China 2011

Going into the race, I made a promise to myself that no matter what happened during the race, I would not lose focus of what I was there to do.  I was there to race for myself.  But I had no idea what those words would actually turn into, boy was I in for a big surprise!!  
Just like every ITU Age Group World Championship race, the days leading up to the race are jam-packed with things to do.  There is the opening ceremonies, including the Parade of Nations complete with dancing Chinese dragons.  The parade was longer than I remember from before; which, I wish I would have planned for by not guzzling a 1 liter bottle of water before hand!  Luckily, just as we were headed into the Stadium for the Ceremonies to begin, I spotted a restroom, which turns out was my very first squat toilet experience...my aim needs a little work ;)  After the ceremony, we were to have a dinner, also in the stadium.  Since we had all not eaten for at least 3 hours, a very long time for triathletes, everyone rushed to the food lines.  We were handed these nice looking boxes we figured was our dinner.  Inside, we found all sorts of preserved food items like a chicken leg, a pork product, preserved fruit, etc.  We sort of just stood there staring at the food and each other in disbelief that this was dinner!  As soon as I was about to dig into something, someone walked passed with pasta.  What?  Real food?  Immediately we rushed to figure out where it came from and how we could get some.  I don't remember ever eating pasta that quickly, it was like I had to eat it just in case that was the last time I would see familiar food again!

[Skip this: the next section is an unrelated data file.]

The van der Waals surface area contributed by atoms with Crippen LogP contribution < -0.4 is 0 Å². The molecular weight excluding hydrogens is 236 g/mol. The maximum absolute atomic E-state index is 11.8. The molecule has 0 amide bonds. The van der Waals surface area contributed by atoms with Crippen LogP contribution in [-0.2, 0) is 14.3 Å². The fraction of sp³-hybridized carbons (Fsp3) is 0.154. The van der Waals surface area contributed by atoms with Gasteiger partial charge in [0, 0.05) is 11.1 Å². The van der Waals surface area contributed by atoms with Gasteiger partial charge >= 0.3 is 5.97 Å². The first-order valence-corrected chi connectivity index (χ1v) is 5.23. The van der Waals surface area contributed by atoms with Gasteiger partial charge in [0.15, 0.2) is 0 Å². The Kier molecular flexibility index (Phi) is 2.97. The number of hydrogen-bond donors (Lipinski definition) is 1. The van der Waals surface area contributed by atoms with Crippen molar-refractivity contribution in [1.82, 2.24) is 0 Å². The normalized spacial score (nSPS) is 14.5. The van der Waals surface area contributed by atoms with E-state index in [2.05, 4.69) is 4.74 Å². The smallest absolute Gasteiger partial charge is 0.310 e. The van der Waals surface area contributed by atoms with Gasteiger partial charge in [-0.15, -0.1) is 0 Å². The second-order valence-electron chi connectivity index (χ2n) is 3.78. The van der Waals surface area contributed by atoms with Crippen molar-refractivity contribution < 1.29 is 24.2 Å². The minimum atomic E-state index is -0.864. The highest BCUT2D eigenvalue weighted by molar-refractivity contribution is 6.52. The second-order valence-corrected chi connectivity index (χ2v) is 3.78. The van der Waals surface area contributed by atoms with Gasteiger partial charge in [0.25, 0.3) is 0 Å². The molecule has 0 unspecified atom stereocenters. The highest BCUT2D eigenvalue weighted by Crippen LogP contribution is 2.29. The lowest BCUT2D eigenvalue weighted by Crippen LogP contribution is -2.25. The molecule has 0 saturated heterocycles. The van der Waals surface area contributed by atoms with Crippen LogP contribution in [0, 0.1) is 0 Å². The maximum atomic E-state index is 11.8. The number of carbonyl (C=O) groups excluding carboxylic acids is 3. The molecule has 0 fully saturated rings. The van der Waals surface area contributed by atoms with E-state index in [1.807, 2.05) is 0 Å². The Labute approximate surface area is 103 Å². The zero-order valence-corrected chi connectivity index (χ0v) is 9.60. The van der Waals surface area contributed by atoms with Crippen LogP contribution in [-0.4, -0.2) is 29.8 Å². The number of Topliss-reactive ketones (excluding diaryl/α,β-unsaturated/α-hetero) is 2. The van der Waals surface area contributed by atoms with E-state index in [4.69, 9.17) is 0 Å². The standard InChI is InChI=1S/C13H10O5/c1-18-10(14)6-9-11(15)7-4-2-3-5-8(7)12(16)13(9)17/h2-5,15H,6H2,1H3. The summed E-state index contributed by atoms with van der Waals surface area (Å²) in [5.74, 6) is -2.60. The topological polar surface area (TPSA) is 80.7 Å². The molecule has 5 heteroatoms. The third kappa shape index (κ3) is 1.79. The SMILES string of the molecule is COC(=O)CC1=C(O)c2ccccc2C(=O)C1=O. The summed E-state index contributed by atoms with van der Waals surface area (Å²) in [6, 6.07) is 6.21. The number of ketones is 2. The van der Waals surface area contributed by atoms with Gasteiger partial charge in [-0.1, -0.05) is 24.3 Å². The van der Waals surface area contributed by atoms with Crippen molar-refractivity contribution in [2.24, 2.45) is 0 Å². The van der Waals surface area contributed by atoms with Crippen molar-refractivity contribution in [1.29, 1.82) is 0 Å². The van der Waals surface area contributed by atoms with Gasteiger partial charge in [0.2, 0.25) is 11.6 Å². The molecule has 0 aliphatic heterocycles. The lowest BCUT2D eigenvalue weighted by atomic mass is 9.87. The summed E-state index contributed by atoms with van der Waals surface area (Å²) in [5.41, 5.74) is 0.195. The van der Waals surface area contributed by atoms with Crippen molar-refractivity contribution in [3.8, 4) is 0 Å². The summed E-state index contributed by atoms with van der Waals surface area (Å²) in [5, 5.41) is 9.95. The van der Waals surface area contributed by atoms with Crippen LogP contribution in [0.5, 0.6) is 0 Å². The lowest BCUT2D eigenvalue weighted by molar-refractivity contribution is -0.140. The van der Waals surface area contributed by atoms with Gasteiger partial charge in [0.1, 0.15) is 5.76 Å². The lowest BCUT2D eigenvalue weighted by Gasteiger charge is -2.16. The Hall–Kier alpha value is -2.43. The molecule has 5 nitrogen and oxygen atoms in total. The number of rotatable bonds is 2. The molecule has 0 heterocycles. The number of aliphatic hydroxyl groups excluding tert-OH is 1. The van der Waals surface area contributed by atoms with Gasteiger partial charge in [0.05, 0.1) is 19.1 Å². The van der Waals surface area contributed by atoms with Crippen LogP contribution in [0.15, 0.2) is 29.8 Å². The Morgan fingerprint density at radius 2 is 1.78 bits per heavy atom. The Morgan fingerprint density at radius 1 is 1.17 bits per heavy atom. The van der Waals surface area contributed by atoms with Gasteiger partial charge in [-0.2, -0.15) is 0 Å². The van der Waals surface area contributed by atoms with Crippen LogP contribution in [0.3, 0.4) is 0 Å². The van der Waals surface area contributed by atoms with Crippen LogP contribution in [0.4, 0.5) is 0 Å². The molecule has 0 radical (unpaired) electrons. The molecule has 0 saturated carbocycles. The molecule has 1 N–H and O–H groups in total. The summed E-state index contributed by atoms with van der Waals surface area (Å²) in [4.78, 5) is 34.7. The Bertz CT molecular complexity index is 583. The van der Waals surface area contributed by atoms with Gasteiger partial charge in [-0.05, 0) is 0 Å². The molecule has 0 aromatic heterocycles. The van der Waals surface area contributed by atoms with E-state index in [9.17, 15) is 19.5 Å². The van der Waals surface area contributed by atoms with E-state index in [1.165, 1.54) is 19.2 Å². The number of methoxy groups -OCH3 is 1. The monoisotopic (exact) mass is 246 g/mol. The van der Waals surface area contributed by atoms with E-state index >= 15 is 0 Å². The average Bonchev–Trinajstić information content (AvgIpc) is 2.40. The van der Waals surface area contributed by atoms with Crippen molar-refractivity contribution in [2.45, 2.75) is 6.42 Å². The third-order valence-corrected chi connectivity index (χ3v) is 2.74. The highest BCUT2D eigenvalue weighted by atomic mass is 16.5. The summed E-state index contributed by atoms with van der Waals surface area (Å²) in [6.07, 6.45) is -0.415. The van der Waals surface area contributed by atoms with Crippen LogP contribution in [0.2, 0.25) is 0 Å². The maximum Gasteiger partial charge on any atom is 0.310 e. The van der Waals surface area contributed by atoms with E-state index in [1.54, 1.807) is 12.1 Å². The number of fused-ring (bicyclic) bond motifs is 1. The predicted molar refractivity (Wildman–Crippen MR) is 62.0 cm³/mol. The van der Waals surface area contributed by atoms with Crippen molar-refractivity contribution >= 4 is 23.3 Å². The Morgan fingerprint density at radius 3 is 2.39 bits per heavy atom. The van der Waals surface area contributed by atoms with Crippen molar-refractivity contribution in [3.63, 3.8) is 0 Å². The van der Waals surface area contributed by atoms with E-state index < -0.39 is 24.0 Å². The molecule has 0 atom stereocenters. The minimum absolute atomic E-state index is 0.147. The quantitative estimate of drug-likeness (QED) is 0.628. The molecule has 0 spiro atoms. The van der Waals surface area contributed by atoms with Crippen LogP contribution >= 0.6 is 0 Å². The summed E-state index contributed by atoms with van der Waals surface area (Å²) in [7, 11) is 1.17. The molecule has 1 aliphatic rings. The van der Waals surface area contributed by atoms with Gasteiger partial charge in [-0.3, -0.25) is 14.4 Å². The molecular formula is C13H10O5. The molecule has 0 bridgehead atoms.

After the ceremonies, our days filled with course previews, registration, meetings, team lunch, bike drop off, etc.  
Finally race day!!!  The bus left our hotel at 4:15am, which was fine since I can't sleep well the night before a race anyway.  I tried to eat breakfast, but all I managed to choke down was a piece of toast with jam.  Once we arrived to the race venue, everything was great...until I couldn't get air into my front tire.  Sometimes the valve closes itself inside the valve extender, which means I have to take my tube out and re-do the whole thing, NBD.  That is, it shouldn't be.  Sadly, our team mechanics were no where to be found (I found out later that the officials wouldn't let them into the venue and had to sneak in just as the race started) so I had to head to the official race mechanics, who did not speak English.  Somehow we managed to fix the problem in just enough time to hustle back to transition and get in line for the toilet.  40 minutes and no warm-up later, I had enough time to check in my remaining gear at the bag check and run around transition barefoot for 5 minutes before being corralled for the race start.  More than anything, I count on my warm-up to calm my nerves before a race, but since that didn't happen, I figured some good old fashioned girl talk would ease the tension a bit.  It seemed to work just fine.